We love everything fall around here–pumpkins, leaves, trick-or-treating etc. but stay away from scary things. This is my absolute favorite “Halloween” book. If you don’t have this book, you should…or at least check it out from your library. :) And even though the word “afraid” is in the title, it is a really cute and not-so-scary book about a scarecrow (but shhhh…don’t tell your child–it’s a surprise at the end).
Your child will love acting out the “clomp, clomp, wiggle, wiggle, shake, shake, clap, clap, and nod, nod…” of the character in this story. A different clue is presented on each page…and while you’re reading, your child can guess what the “thing” following this poor little old lady could be.
Back when I was in the classroom, I created a “story sequencing” center activity using sentence strips and a large pocket chart for this book. The sentence strips are way too big for Big Brother to handle on his own, so I recreated it on a piece of cardstock. Here it is…just promise not to laugh at my juvenile drawing abilities.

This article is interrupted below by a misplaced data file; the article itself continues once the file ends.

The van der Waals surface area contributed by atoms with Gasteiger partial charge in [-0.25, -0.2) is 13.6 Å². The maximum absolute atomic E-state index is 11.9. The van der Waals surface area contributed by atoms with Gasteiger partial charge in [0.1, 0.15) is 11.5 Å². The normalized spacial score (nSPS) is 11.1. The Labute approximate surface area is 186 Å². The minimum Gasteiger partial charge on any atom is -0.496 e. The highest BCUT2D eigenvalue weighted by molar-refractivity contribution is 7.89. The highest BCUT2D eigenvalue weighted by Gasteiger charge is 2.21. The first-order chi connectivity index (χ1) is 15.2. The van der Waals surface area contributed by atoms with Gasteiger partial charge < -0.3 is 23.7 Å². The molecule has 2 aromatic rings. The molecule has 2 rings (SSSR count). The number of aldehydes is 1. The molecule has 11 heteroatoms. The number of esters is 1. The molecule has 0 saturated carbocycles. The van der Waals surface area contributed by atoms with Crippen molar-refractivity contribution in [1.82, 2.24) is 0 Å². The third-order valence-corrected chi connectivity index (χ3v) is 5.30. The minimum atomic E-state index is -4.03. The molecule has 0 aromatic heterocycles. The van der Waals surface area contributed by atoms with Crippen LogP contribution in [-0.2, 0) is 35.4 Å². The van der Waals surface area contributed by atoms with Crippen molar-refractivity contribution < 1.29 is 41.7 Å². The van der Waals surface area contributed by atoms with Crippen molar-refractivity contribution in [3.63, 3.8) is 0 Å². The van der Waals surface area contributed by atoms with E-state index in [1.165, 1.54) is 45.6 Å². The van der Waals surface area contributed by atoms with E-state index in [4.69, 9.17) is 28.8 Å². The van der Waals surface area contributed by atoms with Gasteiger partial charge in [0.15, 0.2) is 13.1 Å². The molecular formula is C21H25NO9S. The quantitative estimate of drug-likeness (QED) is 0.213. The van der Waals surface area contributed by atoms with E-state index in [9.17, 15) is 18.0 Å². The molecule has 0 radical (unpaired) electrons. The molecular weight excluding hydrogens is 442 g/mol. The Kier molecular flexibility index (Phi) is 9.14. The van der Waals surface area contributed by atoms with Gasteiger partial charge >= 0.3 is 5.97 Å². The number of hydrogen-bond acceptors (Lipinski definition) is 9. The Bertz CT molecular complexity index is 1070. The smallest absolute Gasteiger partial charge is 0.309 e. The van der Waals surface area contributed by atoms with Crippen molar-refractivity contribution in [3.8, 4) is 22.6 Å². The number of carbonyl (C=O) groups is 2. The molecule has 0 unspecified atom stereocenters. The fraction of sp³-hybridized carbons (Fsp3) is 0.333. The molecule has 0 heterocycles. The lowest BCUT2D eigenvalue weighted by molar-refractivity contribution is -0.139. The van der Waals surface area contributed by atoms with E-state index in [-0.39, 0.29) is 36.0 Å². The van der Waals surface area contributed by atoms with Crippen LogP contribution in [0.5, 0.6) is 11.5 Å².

If you want to use this one…just right click, save, and print off 8×10.
Cut the individual pieces.
This activity might seem simple, but it is a wonderful way to indirectly teach your child to “comprehend” what he is reading (or in this case, hearing). When a child retells a story or tells what happens throughout the story, she is demonstrating that she is truly comprehending what is going on. Predicting is an even higher-level thinking skill, so incorporate it into your daily read-alouds by asking your child what he thinks is going to happen next (even if he’s read the book 100 times).
So often we think that decoding (the actual “sounding out” of the words) is what it really means to “read.” This couldn’t be further from the truth! Just because a child might be able to phonetically “read” words at age 6 doesn’t mean that he can actually read. Yes, he might be able to orally say the words he sees in the book, but does he know what he is reading? Does he understand what is happening? Can he predict what he thinks will happen next? Does he relate the story with something from his own life? All of the previous questions involve reading comprehension and it is truly the essence of “reading.” Without understanding what is being read…what is the point in decoding??? That’s why we must encourage our child to retell stories, predict what will happen, and ask questions that encourage them to connect with the book on a personal level.
After you’ve read the book with your child and used the “pieces” to create the scarecrow, you can just leave it out and let him/her use it as a puzzle! I guarantee this will be an activity your child will enjoy doing over and over again…especially since he can clomp, wiggle, shake, clap, nod, and “boo” to his heart’s content!